Life in a Medieval College: The Story of the Vicars-Choral of York Minster

By Frederick Harrison | Go to book overview

FOREWORD

Canon Harrison, the Chancellor and Librarian of York Minster, is already well known for the books he has written on the great Cathedral Church which he has served so faithfully for over thirty years. This, the latest of his books, is the result of continued study throughout this long period of a mass of original documents, some of which he himself discovered, on the life and work of the Vicars-Choral of York during seven centuries. He tells us that he has read 2,750 pages of books as well as a large number of charters and other documents which concern various aspects of the Medieval College of Vicars-Choral. He is thus able to give us an authoritative account of their duties, their rules, their food, their hospitality, their responsibilities as landlords, their not infrequent quarrels among themselves or with their superiors, their misdemeanours and their consequent penalties. The College survived throughout the Reformation and only came to an end a few years ago, though when the marriage of the clergy was permitted it lost much of its common life. There is no other book which gives such a vivid picture of a College of Vicars Choral. Canon Harrison is not only a scholar, but he can write so that the ordinary man can understand: this book is, therefore, not merely for specialists and students, but for all those who wish to know something more of the men and women who lived in an age very different from our own. Entertainment as well as information can be found in the pages of this most interesting book on an unfamiliar subject.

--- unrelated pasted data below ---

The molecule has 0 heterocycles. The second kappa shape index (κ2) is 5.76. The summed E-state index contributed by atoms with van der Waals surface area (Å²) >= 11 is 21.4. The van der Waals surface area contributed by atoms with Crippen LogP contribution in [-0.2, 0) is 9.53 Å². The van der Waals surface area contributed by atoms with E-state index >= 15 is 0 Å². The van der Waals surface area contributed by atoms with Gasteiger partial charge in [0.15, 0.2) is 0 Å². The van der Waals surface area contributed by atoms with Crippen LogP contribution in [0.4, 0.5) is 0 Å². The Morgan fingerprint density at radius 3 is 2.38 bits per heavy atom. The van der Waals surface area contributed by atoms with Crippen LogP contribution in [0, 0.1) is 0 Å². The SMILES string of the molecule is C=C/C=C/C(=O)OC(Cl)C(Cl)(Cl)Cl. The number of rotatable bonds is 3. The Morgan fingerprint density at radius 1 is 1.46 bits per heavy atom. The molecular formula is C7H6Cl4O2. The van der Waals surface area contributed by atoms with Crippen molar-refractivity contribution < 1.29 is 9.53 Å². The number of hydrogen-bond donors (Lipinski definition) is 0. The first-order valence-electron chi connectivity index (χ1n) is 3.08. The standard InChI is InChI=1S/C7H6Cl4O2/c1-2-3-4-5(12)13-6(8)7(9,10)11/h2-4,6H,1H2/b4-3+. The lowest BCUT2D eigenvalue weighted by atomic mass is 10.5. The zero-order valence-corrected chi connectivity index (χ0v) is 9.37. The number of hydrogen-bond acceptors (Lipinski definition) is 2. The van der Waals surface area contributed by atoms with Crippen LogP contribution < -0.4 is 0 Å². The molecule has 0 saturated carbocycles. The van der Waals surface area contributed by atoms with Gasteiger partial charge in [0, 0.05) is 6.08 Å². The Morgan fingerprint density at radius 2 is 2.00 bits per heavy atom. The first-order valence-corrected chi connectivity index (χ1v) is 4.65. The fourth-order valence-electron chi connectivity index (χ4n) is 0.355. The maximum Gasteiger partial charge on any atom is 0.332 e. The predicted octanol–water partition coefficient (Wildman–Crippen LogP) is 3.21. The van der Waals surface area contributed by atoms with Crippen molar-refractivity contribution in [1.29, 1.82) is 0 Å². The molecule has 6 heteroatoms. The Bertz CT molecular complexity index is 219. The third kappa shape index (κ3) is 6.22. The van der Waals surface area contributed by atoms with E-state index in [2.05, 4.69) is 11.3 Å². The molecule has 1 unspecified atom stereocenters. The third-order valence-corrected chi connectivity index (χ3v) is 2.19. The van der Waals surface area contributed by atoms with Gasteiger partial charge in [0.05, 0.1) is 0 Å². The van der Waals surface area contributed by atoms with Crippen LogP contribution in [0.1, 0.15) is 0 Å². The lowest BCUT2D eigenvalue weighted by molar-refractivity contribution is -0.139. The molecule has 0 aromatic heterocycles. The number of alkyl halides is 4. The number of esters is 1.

Bishopthorpe, CYRIL EBOR
York. November 1950.

-vii-

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